The album cover (the American one was SO much better than the UK one) was what drew me in, but the music was worth it. An odd band with standard drums and bass but no guitar. They relied on the electric piano of David Kaffinetti in counterpoint with the churchy organ playing of Graham Field. Singer/bassist Steve Gould had a tendency to shout too much, but that didn’t stop them from having a huge international hit in “Sympathy” about world hunger. “Melanie” and “God Of War” were my faves. Kaffinetti’s moment of fame was as a demented looking keys player in the movie This Is Spinal Tap.
35.Focus – Moving Waves (1972)
Of course the silly but driving “Hocus Pocus” was the one that got them noticed, but the rest of the album was a mostly instrumental prog rock milestone from Holland. Gentle nylon string guitar over mellotron = “Le Clochard” while the side-long “Eruption” and “Focus II” are louder and more band driven.
34.Blackfield – II (2007)
At this point a Steven Wilson side-project with Aviv Geffen (since then, it has become mostly Geffen’s baby), the music is pretty much minor key mid-tempo ballads with mellotron and piano more to the front than guitars. Some great songs in “Christenings”, “”Epidemic” and the closing “End Of The World”.
33.The Moody Blues – On The Threshold Of A Dream (1969)
This album is bookended by two wonderful suites. Drummer Graeme Edge’s sinister “In The Beginning” leads to Justin Hayward’s catchy riff track “Lovely To See You” on one end while Edge’s “The Dream” leads in to keyboardist Mike Pinder’s “Have You Heard”/”The Voyage” closer. Boy, the packaging was really growing back then – nice cover, cool looking deep-hued band photos and a booklet to boot. Producer Tony Clarke seemed like the sixth Moody.
32.Pink Floyd – Meddle (1971)
If not for two really horrid songs, this would have been a top ten choice. Just before the Dark Side took over, this was a great band to see in concert (perhaps my second fave show all-time) thanks to songs like the sinister and driving “One Of These Days” and the spooky sidelong “Echoes” which is great for halloween.
31.Jethro Tull – Thick As A Brick (1972)
One continuous piece of music divided by the need to flip the record back in the day, Ian Anderson decided to lampoon the concept album using the nom de plume of a small boy – Gerald Bostock – as co-writer. The packaging was lavish to say the least wrapped in a mock newspaper. Catchy right from the start.
30.Yes – Fragile (1971)
Their fourth album was the one that took them to the masses via “Roundabout” and the great Roger Dean cover art that has continued off and on to this day (and on side-projects like Asia). “Heart Of The Sunrise” has some great mellotron (Rick Wakeman)/bass (Chris Squier) and drum (Bill Bruford) interplay with guitarist Steve Howe and singer Jon Anderson adding their bits. Never been a big fan of Anderson’s gentle tenor so excuse the low placement, but I love Wakeman’s “Cans & Brahms” solo spot.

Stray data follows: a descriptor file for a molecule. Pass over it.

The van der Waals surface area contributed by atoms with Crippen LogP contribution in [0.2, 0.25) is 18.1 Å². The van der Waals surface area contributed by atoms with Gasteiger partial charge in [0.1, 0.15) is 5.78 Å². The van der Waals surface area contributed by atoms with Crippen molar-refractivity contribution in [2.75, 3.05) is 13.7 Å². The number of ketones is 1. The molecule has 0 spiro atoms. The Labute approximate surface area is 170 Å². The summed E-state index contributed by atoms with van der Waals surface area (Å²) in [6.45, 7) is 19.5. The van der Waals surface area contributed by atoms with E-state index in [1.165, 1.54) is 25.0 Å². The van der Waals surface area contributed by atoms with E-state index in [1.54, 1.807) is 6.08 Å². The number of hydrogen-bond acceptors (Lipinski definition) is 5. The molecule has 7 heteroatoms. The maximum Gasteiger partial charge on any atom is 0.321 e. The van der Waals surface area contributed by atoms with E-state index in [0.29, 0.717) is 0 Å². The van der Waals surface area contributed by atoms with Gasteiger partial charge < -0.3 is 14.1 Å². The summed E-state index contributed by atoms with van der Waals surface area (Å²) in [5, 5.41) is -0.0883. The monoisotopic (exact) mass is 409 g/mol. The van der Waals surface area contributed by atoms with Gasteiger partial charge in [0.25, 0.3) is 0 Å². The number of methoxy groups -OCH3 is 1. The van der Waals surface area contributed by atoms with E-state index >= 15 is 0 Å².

29.Genesis – Selling England By The Pound (1973)
This would have been #1 if side two lived up to side one which is early Genesis at their progressive best. To this day, I can’t listen to “Dancing Out With The Moonlit Knight” without getting chills at the gorgeous choral mellotron swell. “Firth Of Fifth” is also excellent while “I Know What I Like (In Your Wardrobe)” gave them their first taste in England of chart success. Interesting cover with handy enclosed lyric sheet for those of us who cared about music.
28.Strawbs – Deep Cuts (1976)
Some duff tracks drag it down a bit, but this includes some of their catchiest (“I Only Want My Love To Grow In You”), hardest (“Turn Me Round”) and prettiest (“So Close And Yet So Far Away”) songs. The change of label from A&M was a bad decision or else this might have pushed them higher on the charts. Though there have been other high points, this was the last truly great Strawbs album for me.
27.Electric Light Orchestra – Eldorado (1974)
By now thoroughly Jeff Lynne’s band, this album was his most orchestral and perhaps only concept album (about a dream world, says he). “Eldorado Overture” features full orchestra chugging away to lead into one of his best songs “Can’t Get It Out Of My Head”. “Poor Boy (The Greenwood)” was also great.
26.Marillion – Misplaced Childhood (1985)
At that time, the heir apparent to Genesis as a prog band seemed destined to follow them into pop success as this album spawned three UK top 30 singles in “Kayleigh”, “Lavender” and “Heart Of Lothian”. Peter Gabriel sound-alike lead singer Fish only stuck around for one more album, however, and they faded to a successful if cultish level with new singer Steve Hogarth.